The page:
As the inimitable decorator Sister Parish once said, “Innovation is often the ability to reach into the past and bring back what is good, what is useful, what is lasting.” That’s certainly true of the new collaboration between the archivists and researchers in Colonial Williamsburg and the textile and wallpaper wizards at the storied fabric house Schumacher titled “Homecoming.”
The collection, which launched this fall, marks the rekindling of a relationship between the two history-loving companies that began with a seventy-year run of design projects between 1941 and 2010. “Schumacher had a long love affair with Colonial Williamsburg, but, sometime before I became its creative director, we broke up,” says Schumacher’s creative director, Dara Caponigro. “Well, we just couldn’t stay away from each other for long, and when we approached this new collection, we really went for it, selecting the most special patterns from the Colonial Williamsburg archive and sparing no expense or effort to make them impeccably.”
The newest iterations include fabrics, tapes, wall coverings, and pillows, and the research for them began just before the pandemic set in. So instead of working together in person, decisions were made over Zoom. “No one could travel, so we couldn’t take the usual approach of designers coming to Williamsburg to go behind the scenes into Colonial Williamsburg’s incredible textile storage areas,” says Liza Gusler, the associate director of brand and licensing for Colonial Williamsburg. “I spent weeks sorting through our archive, and Schumacher made initial selections from several hundred fabrics.” Production spanned the globe, from the United States, to India, to Italy, and beyond.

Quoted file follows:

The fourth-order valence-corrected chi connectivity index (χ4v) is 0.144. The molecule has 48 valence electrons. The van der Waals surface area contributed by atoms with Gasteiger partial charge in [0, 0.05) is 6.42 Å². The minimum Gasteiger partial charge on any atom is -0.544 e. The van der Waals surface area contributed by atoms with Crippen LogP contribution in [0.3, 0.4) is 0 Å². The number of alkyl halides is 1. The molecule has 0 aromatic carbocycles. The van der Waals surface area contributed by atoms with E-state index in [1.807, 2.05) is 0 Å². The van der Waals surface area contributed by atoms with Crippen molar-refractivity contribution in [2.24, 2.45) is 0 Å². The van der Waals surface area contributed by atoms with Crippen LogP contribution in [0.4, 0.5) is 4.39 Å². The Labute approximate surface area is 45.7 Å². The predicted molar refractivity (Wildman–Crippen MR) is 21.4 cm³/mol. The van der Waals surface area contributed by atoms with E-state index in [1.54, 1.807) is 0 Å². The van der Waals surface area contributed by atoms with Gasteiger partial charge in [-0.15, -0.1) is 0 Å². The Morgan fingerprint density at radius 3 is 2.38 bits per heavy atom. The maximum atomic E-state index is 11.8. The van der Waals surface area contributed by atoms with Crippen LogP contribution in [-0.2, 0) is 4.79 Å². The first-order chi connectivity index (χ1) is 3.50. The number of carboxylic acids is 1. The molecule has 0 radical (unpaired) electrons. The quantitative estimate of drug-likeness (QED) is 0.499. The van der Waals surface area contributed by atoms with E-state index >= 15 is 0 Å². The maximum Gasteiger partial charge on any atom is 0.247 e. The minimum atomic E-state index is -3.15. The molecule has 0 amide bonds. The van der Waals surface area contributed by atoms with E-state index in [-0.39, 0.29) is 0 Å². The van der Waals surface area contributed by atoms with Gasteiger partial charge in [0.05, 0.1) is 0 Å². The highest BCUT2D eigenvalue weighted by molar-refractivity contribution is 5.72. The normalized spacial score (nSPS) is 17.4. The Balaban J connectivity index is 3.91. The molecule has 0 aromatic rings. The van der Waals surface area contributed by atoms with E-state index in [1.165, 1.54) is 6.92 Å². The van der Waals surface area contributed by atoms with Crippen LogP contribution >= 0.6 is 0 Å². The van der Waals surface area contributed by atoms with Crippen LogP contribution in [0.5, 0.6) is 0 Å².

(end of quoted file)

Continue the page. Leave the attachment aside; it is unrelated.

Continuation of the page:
Each new item has a story. “I’m a history geek and former curator at Colonial Williamsburg and knew that we needed not just any old and lovely silk damask, but gorgeous fabrics with interesting histories,” Gusler says. “For instance, I remembered a damask that was a fragment of a gown that Martha Dandridge Custis Washington wore in the 1750s. It became our Dandridge Damask. Schumacher then adapted it into a blend of linen, cotton, and silk to update it and make it wear better.”
Gusler also loves the Blair Épinglé textile inspired by a silk velvet suit worn by John Blair, Supreme Court judge and Constitution signer for Virginia, in about 1760. The team uncovered the original colors used (dandy peaches and greens) inside the back pleat of the jacket where it did not fade.
“These very luxurious fabrics were worn in colonial Virginia, but we also wanted textiles that told a broader American story,” Gusler says. And another design, the Crawford Linen Check, represents “Virginia cloth,” a coarser material made in protest of British taxes on imported fabrics. This pattern is named for John Crawford, the manager of the weaving manufactory in Williamsburg during the Revolution.
Thanks to the renowned interior designer Charlotte Moss, the new collection is already on display inside Westover on the James River in Virginia, one of the grandest houses to survive from the Colonial period. Many have already been mixed in with the existing design and existing furniture at the Williamsburg Inn as well, a fitting backdrop. Still, Gusler maintains that the patterns are just as suited to environments outside the historic realm. “Choosing for my house,” she says, “I’d do a room in Ariana Floral Stripe linen in the Chelsea Garden colorway with its charcoal stripe and yummy reds and greens.”